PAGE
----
COVID in humans has given the cattle industry a possible key to fighting lumpy skin disease (LSD) and other diseases, according to one of Australia’s leading animal wellbeing specialists.
New ways of manipulating genetic material offers cheaper vaccines made more quickly, said Dr Michael Laurence (right).
However, like COVID, cattle might need booster shots and scientists might have to hose-down possible consumer resistance to meat from vaccinated animals.
The MLA program manager animal wellbeing was addressing a biosecurity breakfast hosted by MLA in Brisbane on Tuesday.
Speaking via video-link from Perth, Dr Laurence detailed current and potential challenges and the barriers to developing animal vaccines.
MLA, the Queensland Government, the NSW DPI and US-based biotechnology company Tiba Biotech are spending more than $1.5m seeking to create a world-first synthetic vaccine to fight LSD.
Existing LSD vaccines are modified-live vaccines, but MLA is investing in a new form of vaccines – similar to those used to fight COVID.
Dr Laurence explained: “Instead of taking the whole bacteria or the virus (to develop a vaccine), we can take a piece of genetic material called messenger RNA and just use that. Messenger RNA is the way within the body’s cell that is used to communicate the coding in the DNA to the pieces of the cell that produce proteins.”
He said that previously producing an mRNA vaccine was expensive. “The cost was beyond the reach of any animal health company.
“However, owing to the onset of COVID and the need to produce vaccines really quickly, the cost of producing mRNA vaccines has come down a thousand-fold … cheaper than it was five years ago.
“And the other benefit of an mRNA vaccine is that it doesn’t take very long. To produce a vaccine the old-fashioned way would take in the order of a year or even two years. But there is now the capacity to produce a vaccine construct using mRNA within a couple of weeks.”
Having mRNA vaccines stored on-shore in Australia could ease some trade challenges, he added. “At the moment, if we have (live animal) vaccines for LSD or FMD on Australian shores, it changes our disease-free status,” he said. “That’s a completely different story to having an mRNA vaccine because there’s simply no way that an mRNA vaccine can ever cause actual disease in an animal. So, it makes good sense to me that, if you have an mRNA vaccine bank here in Australia we are still disease-free; it doesn’t change our status.”
UNSW has partnered with the NSW DPI to develop this ability to scale up the production of any mRNA vaccine, should it become made available, he added.
“We can take those vaccine constructs and stick them into a machine and within a matter of 10 days have hundreds of thousands of doses of vaccine ready to go.”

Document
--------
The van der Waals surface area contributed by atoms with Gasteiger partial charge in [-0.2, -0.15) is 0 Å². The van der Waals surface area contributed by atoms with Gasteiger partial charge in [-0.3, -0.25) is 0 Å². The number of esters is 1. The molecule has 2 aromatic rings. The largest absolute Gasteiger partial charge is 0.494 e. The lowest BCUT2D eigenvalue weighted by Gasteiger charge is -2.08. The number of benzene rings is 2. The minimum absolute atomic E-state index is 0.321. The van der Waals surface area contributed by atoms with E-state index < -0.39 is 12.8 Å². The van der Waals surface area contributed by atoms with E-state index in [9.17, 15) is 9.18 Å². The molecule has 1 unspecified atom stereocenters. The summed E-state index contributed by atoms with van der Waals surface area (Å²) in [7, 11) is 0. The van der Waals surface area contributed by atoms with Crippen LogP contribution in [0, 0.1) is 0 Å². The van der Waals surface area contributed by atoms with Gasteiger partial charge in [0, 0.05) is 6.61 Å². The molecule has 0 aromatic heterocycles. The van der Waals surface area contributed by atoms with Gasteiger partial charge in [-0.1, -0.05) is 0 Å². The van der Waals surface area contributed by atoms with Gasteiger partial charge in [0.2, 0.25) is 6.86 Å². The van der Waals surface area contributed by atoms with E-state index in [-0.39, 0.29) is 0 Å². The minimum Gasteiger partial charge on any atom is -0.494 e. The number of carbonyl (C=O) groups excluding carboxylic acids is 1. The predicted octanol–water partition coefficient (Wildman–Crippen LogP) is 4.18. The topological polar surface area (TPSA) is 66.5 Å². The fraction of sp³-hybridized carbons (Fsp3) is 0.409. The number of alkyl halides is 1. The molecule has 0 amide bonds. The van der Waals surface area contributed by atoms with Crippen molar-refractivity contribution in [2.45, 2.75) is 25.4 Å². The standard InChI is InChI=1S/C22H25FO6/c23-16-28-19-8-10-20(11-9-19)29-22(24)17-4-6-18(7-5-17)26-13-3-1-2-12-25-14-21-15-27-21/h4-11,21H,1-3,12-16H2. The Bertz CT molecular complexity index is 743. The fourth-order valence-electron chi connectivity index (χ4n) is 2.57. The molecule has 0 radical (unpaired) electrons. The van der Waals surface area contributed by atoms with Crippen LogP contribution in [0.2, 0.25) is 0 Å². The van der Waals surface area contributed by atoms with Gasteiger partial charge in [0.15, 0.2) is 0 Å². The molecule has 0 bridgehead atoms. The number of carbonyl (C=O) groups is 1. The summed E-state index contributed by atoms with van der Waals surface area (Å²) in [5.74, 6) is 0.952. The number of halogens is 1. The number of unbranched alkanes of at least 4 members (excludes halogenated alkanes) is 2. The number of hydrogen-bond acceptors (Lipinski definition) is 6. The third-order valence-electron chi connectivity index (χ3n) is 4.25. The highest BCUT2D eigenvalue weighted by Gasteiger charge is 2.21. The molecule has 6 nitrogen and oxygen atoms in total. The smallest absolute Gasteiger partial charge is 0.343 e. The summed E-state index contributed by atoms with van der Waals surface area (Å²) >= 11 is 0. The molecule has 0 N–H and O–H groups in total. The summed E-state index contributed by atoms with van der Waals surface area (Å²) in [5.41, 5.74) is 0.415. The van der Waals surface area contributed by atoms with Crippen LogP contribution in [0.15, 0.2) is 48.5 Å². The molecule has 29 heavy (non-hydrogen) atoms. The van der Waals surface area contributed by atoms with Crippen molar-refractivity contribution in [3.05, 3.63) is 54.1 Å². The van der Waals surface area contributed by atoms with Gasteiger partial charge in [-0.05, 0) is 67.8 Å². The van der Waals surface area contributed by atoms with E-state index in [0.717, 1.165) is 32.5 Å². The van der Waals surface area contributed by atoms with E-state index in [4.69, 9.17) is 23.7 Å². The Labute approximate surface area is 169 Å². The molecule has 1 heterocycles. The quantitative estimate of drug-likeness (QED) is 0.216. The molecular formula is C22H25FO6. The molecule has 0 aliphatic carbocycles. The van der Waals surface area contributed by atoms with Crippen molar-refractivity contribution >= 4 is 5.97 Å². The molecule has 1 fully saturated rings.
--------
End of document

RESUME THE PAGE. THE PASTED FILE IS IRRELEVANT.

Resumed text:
However, delivering the vaccine into the animal requires a adjuvant. Most Australian-approved adjuvants are water-based, although some are oily. “In the case of the LSD it’s possible we may have to develop a new adjuvant,” Dr Laurence said. “ And we’ve got to make sure that’s safe.”
He was questioned over community perceptions of meat from mRNA vaccinated animals, and admitted it was an area still to be studied.
“We’re not investing in any social science work around perceptions of mRNA vaccines but it is something worth considering,” he said. “I think there’s a lot of concern around these new technologies, that they are somehow going to be exposing people to something that may put them at risk – and that’s a fair enough assumption.
“My answer would be that when you deliver a normal vaccine you’re incorporating the pathogen almost as a whole and almost be definition it contains mRNA. So, by designing an mRNA vaccine you’re just stripping everything else away except the genetic material and using that to generate the immune response.
“So, among the scientific community, it’s widely accepted as being extremely safe , but that’s not to say that we don’t appreciate that there are some significant concerns around this.
“The likelihood that vaccinating animals would lead to any sort of risk to humans is miniscule really, but it is something we would need to consider.”
Asked about the need for boosters, he replied: “It depends on the disease. Once the vaccine is developed we need to determine how strong the immune response is and whether or not it needs boosting.
“Ideally we’d be able to give it just one to induce an immune response to last a long time. But in FMD vaccines even today – even after years of development – you still need to boost it. You still need to give them regularly twice, three times a year. That’s the best we can do.
“Possibly if we can develop an mRNA-based FMD vaccine the response will be better, but we just don’t know yet.”
He was asked about the possibility of viral mutation – or mutagenic drift – in response to the mRNA vaccine in Indonesia.
“I suspect mutagenic drift is not associated with vaccines, because you’re not putting direct pressure on the virus itself through the vaccination process, it’s more a protective thing. Mutation happens biologically anyway,” he said.